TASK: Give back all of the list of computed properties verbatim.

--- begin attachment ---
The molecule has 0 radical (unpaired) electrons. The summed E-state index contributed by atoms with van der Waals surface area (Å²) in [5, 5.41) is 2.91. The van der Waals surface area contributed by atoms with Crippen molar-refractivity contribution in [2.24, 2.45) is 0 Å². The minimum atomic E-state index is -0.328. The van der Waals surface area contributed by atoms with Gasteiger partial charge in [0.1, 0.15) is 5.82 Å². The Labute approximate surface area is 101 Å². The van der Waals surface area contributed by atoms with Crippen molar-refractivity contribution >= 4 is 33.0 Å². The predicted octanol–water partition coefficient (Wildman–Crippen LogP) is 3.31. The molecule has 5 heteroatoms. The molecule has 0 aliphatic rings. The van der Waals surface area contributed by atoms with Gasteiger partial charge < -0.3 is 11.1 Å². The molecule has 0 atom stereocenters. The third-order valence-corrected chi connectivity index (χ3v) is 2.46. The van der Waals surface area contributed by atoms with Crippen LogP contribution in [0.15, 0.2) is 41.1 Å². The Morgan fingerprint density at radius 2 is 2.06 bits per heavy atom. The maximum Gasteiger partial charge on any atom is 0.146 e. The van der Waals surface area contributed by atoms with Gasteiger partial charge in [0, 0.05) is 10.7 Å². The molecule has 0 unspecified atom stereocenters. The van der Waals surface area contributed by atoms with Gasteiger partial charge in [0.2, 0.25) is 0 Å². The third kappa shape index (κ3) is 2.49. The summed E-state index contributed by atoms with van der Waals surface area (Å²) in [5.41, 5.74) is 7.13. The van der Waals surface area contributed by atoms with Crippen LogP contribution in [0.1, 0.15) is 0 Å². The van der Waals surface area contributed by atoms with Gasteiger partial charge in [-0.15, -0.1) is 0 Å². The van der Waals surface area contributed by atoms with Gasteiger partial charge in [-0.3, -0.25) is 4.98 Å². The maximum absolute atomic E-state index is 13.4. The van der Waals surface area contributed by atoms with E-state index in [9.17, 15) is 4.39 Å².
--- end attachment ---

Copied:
The molecule has 0 radical (unpaired) electrons. The summed E-state index contributed by atoms with van der Waals surface area (Å²) in [5, 5.41) is 2.91. The van der Waals surface area contributed by atoms with Crippen molar-refractivity contribution in [2.24, 2.45) is 0 Å². The minimum atomic E-state index is -0.328. The van der Waals surface area contributed by atoms with Gasteiger partial charge in [0.1, 0.15) is 5.82 Å². The Labute approximate surface area is 101 Å². The van der Waals surface area contributed by atoms with Crippen molar-refractivity contribution >= 4 is 33.0 Å². The predicted octanol–water partition coefficient (Wildman–Crippen LogP) is 3.31. The molecule has 5 heteroatoms. The molecule has 0 aliphatic rings. The van der Waals surface area contributed by atoms with Gasteiger partial charge < -0.3 is 11.1 Å². The molecule has 0 atom stereocenters. The third-order valence-corrected chi connectivity index (χ3v) is 2.46. The van der Waals surface area contributed by atoms with Crippen LogP contribution in [0.15, 0.2) is 41.1 Å². The Morgan fingerprint density at radius 2 is 2.06 bits per heavy atom. The maximum Gasteiger partial charge on any atom is 0.146 e. The van der Waals surface area contributed by atoms with Gasteiger partial charge in [0, 0.05) is 10.7 Å². The molecule has 0 unspecified atom stereocenters. The van der Waals surface area contributed by atoms with Gasteiger partial charge in [0.2, 0.25) is 0 Å². The third kappa shape index (κ3) is 2.49. The summed E-state index contributed by atoms with van der Waals surface area (Å²) in [5.41, 5.74) is 7.13. The van der Waals surface area contributed by atoms with Crippen LogP contribution in [0.1, 0.15) is 0 Å². The van der Waals surface area contributed by atoms with Gasteiger partial charge in [-0.15, -0.1) is 0 Å². The van der Waals surface area contributed by atoms with Gasteiger partial charge in [-0.3, -0.25) is 4.98 Å². The maximum absolute atomic E-state index is 13.4. The van der Waals surface area contributed by atoms with E-state index in [9.17, 15) is 4.39 Å².